I was asked to take a shot from the film of a hallway, and build out a virtual version that was longer and wider, as they wanted to put a large portion of the cast on the poster so they needed a lot more room, so off I went to create the shot.

As the project progressed they added three more renders, for the first one I built out a Dino Skeleton Tail to put into the Middle Ground of the scene, for the second one, they then decided to create an archway as a foreground device, to stage the poster a bit better so I created this render as well as the third and final render for the poster.And finally I did a 3D Logo.

These were big renders at 4500 x 6650 and took a long time to render, so at the time I had a 10 blade render-farm available so I did a distributed single frame render and threw 12 PC's total on it to get it done over nite.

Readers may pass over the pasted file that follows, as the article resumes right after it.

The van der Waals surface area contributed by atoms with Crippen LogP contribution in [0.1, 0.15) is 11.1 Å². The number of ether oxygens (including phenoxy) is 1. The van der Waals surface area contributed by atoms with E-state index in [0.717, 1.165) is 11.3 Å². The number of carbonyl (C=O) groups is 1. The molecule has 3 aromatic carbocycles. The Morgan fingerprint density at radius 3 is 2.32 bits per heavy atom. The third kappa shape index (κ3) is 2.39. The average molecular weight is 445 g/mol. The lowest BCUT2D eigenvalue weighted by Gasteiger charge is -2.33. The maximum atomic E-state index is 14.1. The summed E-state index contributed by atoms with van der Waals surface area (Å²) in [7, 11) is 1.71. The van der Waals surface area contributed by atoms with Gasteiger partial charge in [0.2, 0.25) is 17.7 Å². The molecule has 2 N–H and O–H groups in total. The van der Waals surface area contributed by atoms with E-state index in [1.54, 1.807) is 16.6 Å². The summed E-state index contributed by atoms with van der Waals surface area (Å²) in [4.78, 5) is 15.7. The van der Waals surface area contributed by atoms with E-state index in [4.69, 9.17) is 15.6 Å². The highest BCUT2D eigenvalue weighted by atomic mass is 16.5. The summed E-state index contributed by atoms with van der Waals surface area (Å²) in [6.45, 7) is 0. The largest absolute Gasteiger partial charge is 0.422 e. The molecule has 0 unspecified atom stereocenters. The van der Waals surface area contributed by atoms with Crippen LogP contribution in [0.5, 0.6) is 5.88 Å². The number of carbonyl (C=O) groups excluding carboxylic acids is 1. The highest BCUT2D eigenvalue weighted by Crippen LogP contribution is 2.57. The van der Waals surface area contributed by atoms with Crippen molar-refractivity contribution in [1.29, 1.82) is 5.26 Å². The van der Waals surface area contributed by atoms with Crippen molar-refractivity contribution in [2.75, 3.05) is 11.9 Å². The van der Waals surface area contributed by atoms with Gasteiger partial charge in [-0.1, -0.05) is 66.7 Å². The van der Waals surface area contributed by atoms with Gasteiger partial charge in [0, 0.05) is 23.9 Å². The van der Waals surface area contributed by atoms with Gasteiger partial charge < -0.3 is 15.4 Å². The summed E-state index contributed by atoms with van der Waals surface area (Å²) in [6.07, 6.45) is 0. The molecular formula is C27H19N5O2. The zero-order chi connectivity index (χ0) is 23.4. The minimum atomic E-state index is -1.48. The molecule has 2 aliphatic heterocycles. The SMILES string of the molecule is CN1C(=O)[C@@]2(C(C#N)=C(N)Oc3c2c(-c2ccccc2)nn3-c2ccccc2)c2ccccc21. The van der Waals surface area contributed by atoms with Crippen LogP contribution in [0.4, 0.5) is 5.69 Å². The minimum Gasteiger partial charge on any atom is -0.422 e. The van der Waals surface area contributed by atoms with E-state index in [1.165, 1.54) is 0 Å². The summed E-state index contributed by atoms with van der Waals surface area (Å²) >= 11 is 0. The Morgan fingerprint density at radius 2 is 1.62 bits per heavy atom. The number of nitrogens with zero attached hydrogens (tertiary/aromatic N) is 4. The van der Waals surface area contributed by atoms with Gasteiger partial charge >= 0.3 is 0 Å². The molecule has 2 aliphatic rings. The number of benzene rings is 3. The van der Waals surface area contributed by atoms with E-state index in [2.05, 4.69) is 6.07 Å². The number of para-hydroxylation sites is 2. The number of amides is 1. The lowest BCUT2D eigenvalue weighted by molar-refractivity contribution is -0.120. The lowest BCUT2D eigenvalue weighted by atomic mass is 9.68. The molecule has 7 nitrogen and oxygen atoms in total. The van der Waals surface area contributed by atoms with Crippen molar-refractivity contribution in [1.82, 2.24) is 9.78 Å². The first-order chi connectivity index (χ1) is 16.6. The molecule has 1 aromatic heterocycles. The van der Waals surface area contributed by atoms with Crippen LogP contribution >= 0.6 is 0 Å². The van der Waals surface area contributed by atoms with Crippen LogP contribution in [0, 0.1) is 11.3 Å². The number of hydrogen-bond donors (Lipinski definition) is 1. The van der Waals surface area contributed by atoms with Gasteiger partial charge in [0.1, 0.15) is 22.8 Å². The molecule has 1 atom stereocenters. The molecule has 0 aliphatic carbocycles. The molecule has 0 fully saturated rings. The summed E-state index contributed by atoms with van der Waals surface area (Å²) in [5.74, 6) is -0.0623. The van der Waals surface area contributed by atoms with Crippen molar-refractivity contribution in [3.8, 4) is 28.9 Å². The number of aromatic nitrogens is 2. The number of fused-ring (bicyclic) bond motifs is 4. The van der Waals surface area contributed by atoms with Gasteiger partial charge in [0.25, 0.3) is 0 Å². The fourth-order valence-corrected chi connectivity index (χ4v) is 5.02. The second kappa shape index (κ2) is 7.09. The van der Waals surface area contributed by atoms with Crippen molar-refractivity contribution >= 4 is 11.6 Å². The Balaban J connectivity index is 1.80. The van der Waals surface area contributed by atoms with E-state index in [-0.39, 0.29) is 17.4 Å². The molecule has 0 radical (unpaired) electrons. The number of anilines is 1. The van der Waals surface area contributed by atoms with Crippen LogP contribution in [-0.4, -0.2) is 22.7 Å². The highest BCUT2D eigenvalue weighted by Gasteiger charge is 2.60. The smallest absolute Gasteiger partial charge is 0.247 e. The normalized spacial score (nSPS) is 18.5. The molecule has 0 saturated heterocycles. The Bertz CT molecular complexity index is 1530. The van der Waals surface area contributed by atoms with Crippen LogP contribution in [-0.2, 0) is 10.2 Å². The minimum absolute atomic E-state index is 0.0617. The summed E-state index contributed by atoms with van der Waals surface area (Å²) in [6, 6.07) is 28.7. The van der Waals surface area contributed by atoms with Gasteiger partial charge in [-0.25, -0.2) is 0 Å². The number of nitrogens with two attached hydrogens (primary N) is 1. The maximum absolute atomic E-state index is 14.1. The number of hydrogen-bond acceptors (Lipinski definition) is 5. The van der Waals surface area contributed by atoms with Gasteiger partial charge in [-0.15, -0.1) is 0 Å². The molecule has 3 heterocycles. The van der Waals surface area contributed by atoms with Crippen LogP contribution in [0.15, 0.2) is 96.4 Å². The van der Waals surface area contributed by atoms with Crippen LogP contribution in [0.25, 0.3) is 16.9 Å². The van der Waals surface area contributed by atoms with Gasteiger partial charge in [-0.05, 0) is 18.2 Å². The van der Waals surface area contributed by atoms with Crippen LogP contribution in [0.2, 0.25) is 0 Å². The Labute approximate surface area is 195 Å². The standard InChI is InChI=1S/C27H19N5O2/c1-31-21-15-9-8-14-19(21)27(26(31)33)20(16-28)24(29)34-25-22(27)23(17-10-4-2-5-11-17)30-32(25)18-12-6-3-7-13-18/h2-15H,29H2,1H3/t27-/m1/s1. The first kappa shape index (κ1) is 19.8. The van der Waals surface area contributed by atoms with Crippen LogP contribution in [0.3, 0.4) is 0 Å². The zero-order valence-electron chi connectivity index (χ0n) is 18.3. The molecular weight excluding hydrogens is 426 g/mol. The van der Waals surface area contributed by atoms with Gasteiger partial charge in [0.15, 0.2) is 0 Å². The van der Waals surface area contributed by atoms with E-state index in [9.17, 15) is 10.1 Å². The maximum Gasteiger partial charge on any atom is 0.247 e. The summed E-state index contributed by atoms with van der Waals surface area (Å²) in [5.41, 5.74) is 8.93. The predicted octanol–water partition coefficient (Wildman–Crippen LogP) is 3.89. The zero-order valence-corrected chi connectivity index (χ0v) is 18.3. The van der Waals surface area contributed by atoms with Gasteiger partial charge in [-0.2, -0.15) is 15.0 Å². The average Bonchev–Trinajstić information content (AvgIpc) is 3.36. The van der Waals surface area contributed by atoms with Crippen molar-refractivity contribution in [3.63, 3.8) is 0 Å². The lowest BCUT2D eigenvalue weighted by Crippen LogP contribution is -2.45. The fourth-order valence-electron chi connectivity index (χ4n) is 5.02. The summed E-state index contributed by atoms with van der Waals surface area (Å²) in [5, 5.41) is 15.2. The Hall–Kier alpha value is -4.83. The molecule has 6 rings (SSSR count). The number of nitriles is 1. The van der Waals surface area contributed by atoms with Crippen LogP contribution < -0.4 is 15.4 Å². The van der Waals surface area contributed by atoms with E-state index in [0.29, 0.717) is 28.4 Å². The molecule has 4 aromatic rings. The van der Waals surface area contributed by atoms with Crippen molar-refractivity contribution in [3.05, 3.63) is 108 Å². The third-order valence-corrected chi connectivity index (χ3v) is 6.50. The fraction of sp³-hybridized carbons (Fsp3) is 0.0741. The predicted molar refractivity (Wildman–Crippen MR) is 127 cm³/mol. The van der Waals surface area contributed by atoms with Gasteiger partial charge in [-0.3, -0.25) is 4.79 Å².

You can view PART I here, covering the two film posters I worked on.
You can view PART II here, the Golden Tablet Motion Graphics 3D Animation I did for the trailers.
You can view PART III here, covering the Dino Head build.

Cheers, THOM

Wednesday, September 19, 2012

Project Review Game of Thrones Season 2 PART II 3D Crown Illustrations 2012

 Here is the front shot here render of the 3D Crown I built out for Game of Thrones Season Two last year.


 This is a render of the smoothed mesh I built out all sub-division with a Turbo-Smooth applied.


 Here is the base model with all subdivision removed to show the simple base model I created.


 An angle similar to what finished with Richards Crown that I did here for the finish.
 

 The low resolution base mesh.[ Note the band details are not modeled into the band]


 Here is the smoothed model ready to render with the sub division added back in.


 Here is another angle showing the reflection on the band , as I used the map for the bump channel, as well as the specular and glossiness channels.